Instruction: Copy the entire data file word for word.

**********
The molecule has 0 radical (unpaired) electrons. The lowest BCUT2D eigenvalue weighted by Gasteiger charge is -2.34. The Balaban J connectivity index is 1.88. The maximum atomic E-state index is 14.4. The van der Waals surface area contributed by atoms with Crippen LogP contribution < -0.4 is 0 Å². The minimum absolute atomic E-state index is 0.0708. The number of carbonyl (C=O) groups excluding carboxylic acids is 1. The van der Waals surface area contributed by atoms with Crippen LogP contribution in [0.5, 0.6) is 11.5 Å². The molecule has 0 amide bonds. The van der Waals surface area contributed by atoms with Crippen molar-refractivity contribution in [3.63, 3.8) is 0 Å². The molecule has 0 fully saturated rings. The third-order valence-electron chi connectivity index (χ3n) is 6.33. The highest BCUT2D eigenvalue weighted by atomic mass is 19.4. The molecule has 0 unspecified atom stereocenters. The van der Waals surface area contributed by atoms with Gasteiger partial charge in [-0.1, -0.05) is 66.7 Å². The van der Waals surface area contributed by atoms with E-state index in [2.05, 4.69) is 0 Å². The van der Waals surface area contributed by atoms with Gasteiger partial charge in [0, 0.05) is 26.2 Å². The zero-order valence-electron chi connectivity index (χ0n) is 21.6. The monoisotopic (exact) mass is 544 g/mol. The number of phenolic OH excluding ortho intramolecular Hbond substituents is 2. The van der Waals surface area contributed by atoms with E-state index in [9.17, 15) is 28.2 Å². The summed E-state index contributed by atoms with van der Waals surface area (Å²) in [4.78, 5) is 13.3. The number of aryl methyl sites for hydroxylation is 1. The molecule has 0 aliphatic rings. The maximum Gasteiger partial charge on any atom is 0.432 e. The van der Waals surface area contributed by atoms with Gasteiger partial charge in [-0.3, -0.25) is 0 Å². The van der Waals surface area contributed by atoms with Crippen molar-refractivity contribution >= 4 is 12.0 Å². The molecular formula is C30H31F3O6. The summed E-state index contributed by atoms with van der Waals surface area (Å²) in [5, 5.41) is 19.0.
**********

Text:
The molecule has 0 radical (unpaired) electrons. The lowest BCUT2D eigenvalue weighted by Gasteiger charge is -2.34. The Balaban J connectivity index is 1.88. The maximum atomic E-state index is 14.4. The van der Waals surface area contributed by atoms with Crippen LogP contribution < -0.4 is 0 Å². The minimum absolute atomic E-state index is 0.0708. The number of carbonyl (C=O) groups excluding carboxylic acids is 1. The van der Waals surface area contributed by atoms with Crippen LogP contribution in [0.5, 0.6) is 11.5 Å². The molecule has 0 amide bonds. The van der Waals surface area contributed by atoms with Crippen molar-refractivity contribution in [3.63, 3.8) is 0 Å². The molecule has 0 fully saturated rings. The third-order valence-electron chi connectivity index (χ3n) is 6.33. The highest BCUT2D eigenvalue weighted by atomic mass is 19.4. The molecule has 0 unspecified atom stereocenters. The van der Waals surface area contributed by atoms with Gasteiger partial charge in [-0.1, -0.05) is 66.7 Å². The van der Waals surface area contributed by atoms with E-state index in [2.05, 4.69) is 0 Å². The van der Waals surface area contributed by atoms with Gasteiger partial charge in [0, 0.05) is 26.2 Å². The zero-order valence-electron chi connectivity index (χ0n) is 21.6. The monoisotopic (exact) mass is 544 g/mol. The number of phenolic OH excluding ortho intramolecular Hbond substituents is 2. The van der Waals surface area contributed by atoms with E-state index in [9.17, 15) is 28.2 Å². The summed E-state index contributed by atoms with van der Waals surface area (Å²) in [4.78, 5) is 13.3. The number of aryl methyl sites for hydroxylation is 1. The molecule has 0 aliphatic rings. The maximum Gasteiger partial charge on any atom is 0.432 e. The van der Waals surface area contributed by atoms with Gasteiger partial charge in [-0.3, -0.25) is 0 Å². The van der Waals surface area contributed by atoms with Crippen molar-refractivity contribution >= 4 is 12.0 Å². The molecular formula is C30H31F3O6. The summed E-state index contributed by atoms with van der Waals surface area (Å²) in [5, 5.41) is 19.0.